I have new art to share from my upcoming game, Freedom: The Underground Railroad. I just got back the rest of the player boards which players keep infront of them during play. They represent different roles that the players may take on during their struggle to bring down the institution of slavery. I love the strength and period feel of the characters.

The Stockholder is a powerful fundraiser for the Abolitionist Cause

The Station Master helps slaves on the run evade catchers in pursuit.

The Shepard helps to coordinate and plan the movement of slaves making their way north towards freedom.

The Agent also helps bring about change through political action and influence.





Freedom, my game about the abolitionist movement and the Underground Railroad is getting close to going to print now. There have been waves of playtesting and quite a bit of tweaks and adjustments to help the game’s tension and feel. Currently, we are in the art stage with two separate artists working on the game.

Jarek Nocoń is working on the game component art. I am very excited to be working with him as he has been responsible for many games that I enjoy. The cover art is being done by Steve Paschal, who has done the cover art for most of Academy Game’s releases. I got the cover art back recently and I could not be more thrilled. It captures the tension of the game and is a true work of art.

Name: Geistertreppe (Spooky Stairs)
Drei Magier Spiele
Number of Players:
2 to 4
Play Time:
15 Minutes
Grade Range:
Elementary and Middle School
Return on Investment:
Analog Game
Kinderspiel des Jahres 2004

At the top of the stairs in the old, spooky castle there lives a ghost. Each of the players race up the stairs, trying to be the first to scare him. But the castle is enchanted and plays tricks on the students as they make their way up to the top. Whichever player is able to keep their wits about them, not forgetting who or what they are, and frighten the spectre first, wins.

Geistertreppe is a wonderfully accessible racing game in which player identity get shifted around. The game is played on a simple game board that features a staircase that spirals in towards the center. On their turn, students roll the die and move their pawn the number of spaces indicated, unless the die shows a ghost. If a ghost is rolled, the student can take a ghost piece and place it on top of one of the player pieces. Once a pawn is covered it stays covered for the rest of the game and its color can no longer be seen. Players will need to remember which pawn is theirs for the rest of the game. After all of the pawns are covered, anytime the ghost is rolled the player can swap the position of two ghosts on the board. Play continues until one of the pawns is moved to the top of the stairs and the winner is revealed.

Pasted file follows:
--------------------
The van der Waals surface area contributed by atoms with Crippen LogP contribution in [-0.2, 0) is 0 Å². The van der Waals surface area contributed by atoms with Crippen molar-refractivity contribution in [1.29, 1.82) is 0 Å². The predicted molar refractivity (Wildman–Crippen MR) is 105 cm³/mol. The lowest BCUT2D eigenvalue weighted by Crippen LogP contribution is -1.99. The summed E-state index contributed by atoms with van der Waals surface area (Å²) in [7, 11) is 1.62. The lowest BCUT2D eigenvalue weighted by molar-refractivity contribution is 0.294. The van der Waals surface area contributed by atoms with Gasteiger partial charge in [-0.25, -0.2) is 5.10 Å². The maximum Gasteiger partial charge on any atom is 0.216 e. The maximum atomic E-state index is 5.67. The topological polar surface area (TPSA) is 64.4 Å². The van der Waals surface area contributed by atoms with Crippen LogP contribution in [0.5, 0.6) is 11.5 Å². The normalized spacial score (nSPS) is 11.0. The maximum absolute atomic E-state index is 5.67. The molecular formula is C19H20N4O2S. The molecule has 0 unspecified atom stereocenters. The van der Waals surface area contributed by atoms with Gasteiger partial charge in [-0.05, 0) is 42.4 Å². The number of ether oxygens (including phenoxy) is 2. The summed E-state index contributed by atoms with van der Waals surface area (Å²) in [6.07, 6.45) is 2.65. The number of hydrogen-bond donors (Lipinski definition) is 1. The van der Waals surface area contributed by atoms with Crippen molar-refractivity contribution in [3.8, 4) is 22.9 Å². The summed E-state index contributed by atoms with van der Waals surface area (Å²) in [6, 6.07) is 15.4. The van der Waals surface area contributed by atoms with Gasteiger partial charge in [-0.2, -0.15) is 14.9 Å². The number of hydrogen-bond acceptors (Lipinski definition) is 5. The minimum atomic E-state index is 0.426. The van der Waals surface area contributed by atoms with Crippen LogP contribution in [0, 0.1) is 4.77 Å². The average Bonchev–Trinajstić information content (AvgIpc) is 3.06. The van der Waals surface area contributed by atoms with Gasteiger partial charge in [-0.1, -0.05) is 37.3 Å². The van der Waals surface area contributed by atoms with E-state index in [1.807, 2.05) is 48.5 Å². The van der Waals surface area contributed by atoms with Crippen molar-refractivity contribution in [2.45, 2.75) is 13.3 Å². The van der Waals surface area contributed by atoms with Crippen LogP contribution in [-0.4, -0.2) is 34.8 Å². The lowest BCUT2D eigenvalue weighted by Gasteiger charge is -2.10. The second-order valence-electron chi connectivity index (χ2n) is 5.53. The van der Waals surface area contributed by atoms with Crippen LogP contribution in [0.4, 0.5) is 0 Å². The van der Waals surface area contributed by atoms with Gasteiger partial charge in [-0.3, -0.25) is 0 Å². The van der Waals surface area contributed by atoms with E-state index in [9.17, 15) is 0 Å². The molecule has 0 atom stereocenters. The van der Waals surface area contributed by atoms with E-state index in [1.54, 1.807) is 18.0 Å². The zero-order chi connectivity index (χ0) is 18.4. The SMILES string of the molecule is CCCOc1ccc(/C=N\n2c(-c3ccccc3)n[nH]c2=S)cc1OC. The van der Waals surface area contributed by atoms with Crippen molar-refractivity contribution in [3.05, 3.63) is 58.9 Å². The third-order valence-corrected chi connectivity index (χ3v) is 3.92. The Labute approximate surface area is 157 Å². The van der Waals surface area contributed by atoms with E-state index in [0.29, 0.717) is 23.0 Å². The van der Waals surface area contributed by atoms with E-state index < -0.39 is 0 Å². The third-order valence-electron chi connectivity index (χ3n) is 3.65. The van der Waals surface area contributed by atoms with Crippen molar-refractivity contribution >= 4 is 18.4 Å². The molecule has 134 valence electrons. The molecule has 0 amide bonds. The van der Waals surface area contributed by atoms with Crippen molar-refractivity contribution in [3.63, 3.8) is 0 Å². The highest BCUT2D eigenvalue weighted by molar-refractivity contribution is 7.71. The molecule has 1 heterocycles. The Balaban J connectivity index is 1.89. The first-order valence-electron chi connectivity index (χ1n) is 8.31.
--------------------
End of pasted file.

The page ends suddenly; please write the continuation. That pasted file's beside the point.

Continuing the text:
With just a simple rule, Geistertreppe takes what would be a simple memory game and makes it into something challenging and fun. Besides encouraging student to focus by tracking their piece, the game also provides opportunity for students to explore simple strategy when switching positions of the ghost covered pawns. Initially, students switch pawns to move their piece forward trying to get to the end as quickly as possible. After several plays though, students begin exploring moving other pawns as a distraction away from their own. This gives students a simple way of thinking about the game from other players’ perspectives, an important step towards interpersonal skills and empathy.

I wrote earlier about the game I have been designing about the Underground Railroad. I am thrilled to announce that it has been picked up for publication. Freedom – The Underground Railroad should be out from Academy Games in the Spring/Summer of 2013. It has been a wonderful process and I have gotten such positive response from both the gaming and educational community. I will be sure to post updates as the process goes on.

This is a great look at how games and play experiences fit within the educational space from Knewton.

I wanted to share two podcasts that has been in heavy rotation on my devices. The first is MIT’s Game Design class that explores the ideas and process of game design. It is a fascinating look into the process that goes into good game design and provides a great anchor point for looking at how games connecting to learning.

The other podcast is Ludology that explores the large topic of the study of games. Each week they focus on a topic and try to explore it in depth. It is a great reflective piece that looks at the history, process and experiences of play.

If you have space in your listening rotation, I highly recommend either one of these great gaming resources.

Some Ideas for Fall Play: Ease into the new school year with games that facilitate social interaction.

My new School Library Journal Article is out on alternative social games to help students get to know each other and learn to work together.